Although it has been found that violent crimes are rarely perpetrated against tourists, who are more often victims of property crimes and robbery (De Albuquerque & McElroy, 1999), it is also known that the image of a country, formed mainly by government information agencies, is increasingly considered as an important factor when choosing a destination. For the Mexican case, the warnings have focused on the violence that the nation has recently gone through, particularly on the organized crime element (Monterrubio, 2013).

This work extends the results found by Sánchez and Cruz (2015) as it tries to measure the impact kidnapping has on cruise tourist arrivals in the long-term. To achieve this purpose, differently from the quoted document that uses a Structural Vector Autoregressive Model with series in first differences, an Autoregressive Distributed Lag Model (ARDL) with log-linear specification is proposed in order to obtain the long-term coefficients. The ARDL is com­puted with series from the first quarter of 1997 to the last quarter of 2017. It includes, as a dependent variable, the number of cruise tourist arrivals to Mexican ports, (CT ), and, as explanatory variables, the U.S. GDP, (YU) and the number of recorded kidnappings in Mexico, (K ). The results indicate that the cruise tourist arrivals are very sensitive to the changes in U.S. GDP and that the number of kidnappings occurred in Mexico has had a statistically sig­nificant negative impact on the arrival of passengers.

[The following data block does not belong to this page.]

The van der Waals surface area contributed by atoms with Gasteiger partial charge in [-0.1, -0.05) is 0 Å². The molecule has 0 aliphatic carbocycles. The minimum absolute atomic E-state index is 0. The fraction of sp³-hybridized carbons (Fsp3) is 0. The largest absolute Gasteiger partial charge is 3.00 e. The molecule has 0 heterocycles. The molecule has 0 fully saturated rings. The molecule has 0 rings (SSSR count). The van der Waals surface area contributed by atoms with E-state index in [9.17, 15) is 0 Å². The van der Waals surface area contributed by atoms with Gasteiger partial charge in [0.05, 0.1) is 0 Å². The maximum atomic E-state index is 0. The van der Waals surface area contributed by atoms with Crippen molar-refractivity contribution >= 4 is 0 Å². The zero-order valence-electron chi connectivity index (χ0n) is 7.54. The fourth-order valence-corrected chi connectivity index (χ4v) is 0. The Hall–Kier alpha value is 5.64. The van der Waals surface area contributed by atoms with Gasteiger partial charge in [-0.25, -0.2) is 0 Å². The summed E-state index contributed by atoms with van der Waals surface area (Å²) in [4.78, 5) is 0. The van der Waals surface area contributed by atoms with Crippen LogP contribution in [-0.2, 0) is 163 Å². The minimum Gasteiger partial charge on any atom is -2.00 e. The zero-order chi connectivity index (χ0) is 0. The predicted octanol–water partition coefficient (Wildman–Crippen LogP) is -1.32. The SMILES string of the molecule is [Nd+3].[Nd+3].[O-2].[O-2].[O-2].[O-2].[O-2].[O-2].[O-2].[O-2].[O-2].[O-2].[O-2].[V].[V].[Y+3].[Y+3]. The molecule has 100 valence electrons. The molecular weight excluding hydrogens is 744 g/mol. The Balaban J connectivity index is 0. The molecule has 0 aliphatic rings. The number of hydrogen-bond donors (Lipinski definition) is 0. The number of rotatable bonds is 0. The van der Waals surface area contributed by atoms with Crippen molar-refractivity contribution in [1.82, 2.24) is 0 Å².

This work contains five sections without considering this introduction. The first section presents general facts on cruise tourists and cruises, the second dis­cusses the effects of violence on tourism, and special attention is paid to the Mexican case. The third section is divided in two subsections: the first pres­ents the sources and descriptive statistics of all three series to be used in the model, and the second subsection presents the results of unit root tests. The fourth section explains the specification of the ARDL model, the fifth section presents and explains the empirical results of computing the model. Finally, conclusions are presented.

I. Cruises and cruise tourists

Cruises are water-based trips, taken mainly for pleasure, in which excursions are customarily organize to the coasts, villages, and ports along the route (De la Torre, 2000). As an industry, cruises, in contrast to other kinds of travel and tourism, can be marketed both as a destination and as a form of transportation (Ahmed, Johnson, Ling, Fang, & Hui, 2002; Sun, Jiao, & Tian, 2011) in which it is possible to provide luxury and comfort (Panosso & Lohmann, 2012); however, the aim of cruise tourism is not transportation (Demir, Davras, & Uzun, 2016).